I thought, while we’re waiting, we could take a moment here to go through some of the FAQs around the process of egg donation …
What is an egg donor?
An egg donor is a healthy young woman who is between the ages of twenty and thirty four. This special woman donates a few of her eggs to a recipient who strongly desires to have a child but who is unable to produce eggs from her own ovaries. Following their removal, the eggs are fertilized with the recipient’s male partner’s sperm or with donor sperm. The resulting embryos are then placed into the recipient’s uterus. She then has the amazing opportunity of becoming pregnant, carrying, and delivering a child to finally create the family she has so long hoped for. A donor gives one of the most beautiful gifts possible—the gift of potentially growing a family. Egg donors are so special in fact, that they get front row seats and houses with sea views up in heaven.
Why would someone need an egg donor?
The recipient of donor egg(s) is someone who desires to have a child but is unable to produce viable eggs from her own ovaries. Various reasons a woman might not be able to produce eggs include premature ovarian failure, infertility due to poor egg quality or age, severe endometriosis, genetic disorders that she does not want to pass on, or elevated follicle stimulating hormone. Being unable to have a child when you really, really want one is heartbreaking. Infertility isn’t something we would wish on our worst enemy!
Why should I donate through Nurture?
Because we understand this business of egg donation better than anyone else. Before you come on board, we will have a one-on-one chat with you (unlike other agencies who are too busy/unconcerned and simply communicate via the computer) This gives us the opportunity to explain Egg-zachery how it all works – the good, the bad and the not so ugly! Melany has donated twice herself – although waaaaaaay past her sell by date now, crumbs! We have supported over 600 fabulous donors in 4 years who have signed up and donated through us. We will answer all your questions honestly, and support you all the way through the process. In a nutshell, we care. We call. We write. We call some more. Melany rarely sleeps (we suspect she may be a vampire in disguise)!!!
What is the first step of being an egg donor?
Recipients often look for a donor who matches their physical characteristics. Once you qualify to be an egg donor through our fabulous agency, your information will be placed on our password protected donor list where recipients can view your profile. We are a completely anonymous egg donor agency so your confidential information will not be shared. The Recipients will not know your identity but will know your physical characteristics and any pertinent details of your medical and family history. We need to know that you are not part Vampire like someone else we know. No names mentioned!
What will it be like having my children running around out there?
Think of it this way: Point A: Those eggs you donated? They would have been flushed away with your normal cycle if you hadn’t donated them. Point B: Eggs alone do not a child make! Without the partner’s sperm, and without the future mother’s womb, there aint gonna be no child. So fear not, there aren’t going to be any of ‘your’ children running around any where!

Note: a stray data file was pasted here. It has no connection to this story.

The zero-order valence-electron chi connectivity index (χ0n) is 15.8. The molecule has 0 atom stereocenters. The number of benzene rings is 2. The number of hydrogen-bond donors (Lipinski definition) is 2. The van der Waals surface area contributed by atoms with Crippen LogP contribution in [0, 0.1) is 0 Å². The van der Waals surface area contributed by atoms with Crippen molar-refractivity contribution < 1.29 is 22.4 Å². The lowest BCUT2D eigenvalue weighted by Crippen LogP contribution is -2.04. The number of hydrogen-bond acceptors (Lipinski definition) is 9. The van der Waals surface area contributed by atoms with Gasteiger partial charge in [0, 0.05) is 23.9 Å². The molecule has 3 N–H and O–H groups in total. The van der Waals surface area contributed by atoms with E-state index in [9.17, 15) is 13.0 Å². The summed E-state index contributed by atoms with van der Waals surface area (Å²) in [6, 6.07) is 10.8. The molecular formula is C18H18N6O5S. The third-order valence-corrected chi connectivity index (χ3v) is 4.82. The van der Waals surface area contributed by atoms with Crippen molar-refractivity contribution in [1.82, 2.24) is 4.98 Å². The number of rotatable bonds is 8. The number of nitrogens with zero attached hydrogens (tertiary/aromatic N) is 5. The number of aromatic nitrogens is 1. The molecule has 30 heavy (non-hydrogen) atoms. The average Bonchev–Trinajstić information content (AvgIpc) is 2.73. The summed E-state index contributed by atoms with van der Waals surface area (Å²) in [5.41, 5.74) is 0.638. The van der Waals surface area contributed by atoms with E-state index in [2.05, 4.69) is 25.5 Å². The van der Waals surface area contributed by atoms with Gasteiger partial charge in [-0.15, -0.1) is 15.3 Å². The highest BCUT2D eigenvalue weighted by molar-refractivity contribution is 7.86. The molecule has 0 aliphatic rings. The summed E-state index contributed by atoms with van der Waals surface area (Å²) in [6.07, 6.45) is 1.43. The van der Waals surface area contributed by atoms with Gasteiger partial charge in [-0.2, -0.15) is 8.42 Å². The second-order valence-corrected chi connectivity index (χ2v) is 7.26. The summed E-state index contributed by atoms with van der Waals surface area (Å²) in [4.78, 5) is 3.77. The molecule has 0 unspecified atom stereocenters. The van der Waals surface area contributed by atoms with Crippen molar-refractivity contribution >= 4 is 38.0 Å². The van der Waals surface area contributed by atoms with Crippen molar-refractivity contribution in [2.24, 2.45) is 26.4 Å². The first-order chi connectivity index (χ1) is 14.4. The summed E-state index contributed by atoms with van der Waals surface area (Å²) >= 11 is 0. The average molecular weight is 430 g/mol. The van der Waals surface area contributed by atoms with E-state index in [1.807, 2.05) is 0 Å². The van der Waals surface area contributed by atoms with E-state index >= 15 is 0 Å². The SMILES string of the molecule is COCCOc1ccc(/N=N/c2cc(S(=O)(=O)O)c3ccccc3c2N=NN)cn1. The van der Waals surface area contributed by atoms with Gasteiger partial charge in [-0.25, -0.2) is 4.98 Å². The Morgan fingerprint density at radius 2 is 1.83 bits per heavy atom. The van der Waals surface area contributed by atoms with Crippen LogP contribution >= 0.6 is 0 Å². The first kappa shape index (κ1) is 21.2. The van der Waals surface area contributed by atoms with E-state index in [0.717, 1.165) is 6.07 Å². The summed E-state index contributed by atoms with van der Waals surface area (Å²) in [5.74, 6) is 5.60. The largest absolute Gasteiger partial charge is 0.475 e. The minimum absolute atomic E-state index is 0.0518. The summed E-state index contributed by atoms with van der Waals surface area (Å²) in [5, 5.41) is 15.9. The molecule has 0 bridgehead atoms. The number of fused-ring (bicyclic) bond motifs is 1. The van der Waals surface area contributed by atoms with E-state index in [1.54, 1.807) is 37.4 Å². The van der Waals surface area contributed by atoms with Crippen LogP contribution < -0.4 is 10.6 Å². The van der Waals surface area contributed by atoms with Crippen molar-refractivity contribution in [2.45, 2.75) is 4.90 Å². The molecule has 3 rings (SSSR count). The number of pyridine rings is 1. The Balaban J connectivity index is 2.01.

How do people choose a donor?
The factors recipients consider are varied and personal. For some people, things like eye colour, hair colour etc are important. Others couldn’t care less. Some are looking for donors who share similar interests. Actually, it is often the little messages and personal bits that help them decide on the ‘right’ donor for them. It is very important that you complete the application as honestly and thoroughly as possible and provide quality baby photographs of yourself. Those gorgeous baby pics of yourself mean a lot and the recipients appreciate all the information you can provide.
Will donating eggs now affect my chances of getting pregnant in the future?
You are born with approximately two million eggs. Each month a group of eggs enter a growth phase that will ultimately result in ovulation. Normally, your body selects only one egg each cycle to ovulate and the remaining eggs from this group do not develop fully and are flushed down the loo. Fertility medications allow your body to rescue many of those eggs that would have been lost (those rescued ones are the ones you donate!) and do not affect any eggs destined to enter growth phase in future cycles. The fertility medication has no proven long term effects and in fact a recent study has determined that egg donation has no effect on your short term future fertility. For more information click here.
Will it hurt?
Well lets start off with the injections – for the needle phobes – read on…..everyone else, move onto the next q&a! On a scale of 1 to 10 – the thought of what you are going to do (i.e. poke yourself with a needle once a day for the next 2 weeks) is going to be a lot more frightening and painful than the Actual injection. Promise. Moving onto the actual donation process and retrieval…it is impossible for us to anticipate how you – as an individual – are going to feel. You could have zero out of 10 pain or discomfort / 2 out of 10 pain or discomfort / 5 out of 10 pain or discomfort / and (do you see where this is going…..) hopefully not, but you may have 10 out of 10 pain or discomfort. Nothing that a couple of pain killers / hot water bottle and a few hours of zzzzzzzz’s can’t sort out.
What about compensation?
Compensation is guided by the South African Medical Ethics Committee and is currently set at R6000. This compensation paid is not intended to pay for the eggs donated (as donors donate their eggs as a gift of hope), nor for monetary reward. Dudette, you are not ‘selling’ your eggs, you are giving them as a gift to someone else. And for the mission of going to all the appointments and taking your meds like good gals, you will be rewarded on earth (the six thousand ront) and in heaven (front row seats, house with sea view). The payment is recompense for expenses occurred and inconvenience suffered during the donation process. The six grand does not even begin to come close to reflecting the immense gratitude the recipients feel. Their deep appreciation and good wishes for the donor continue for many years.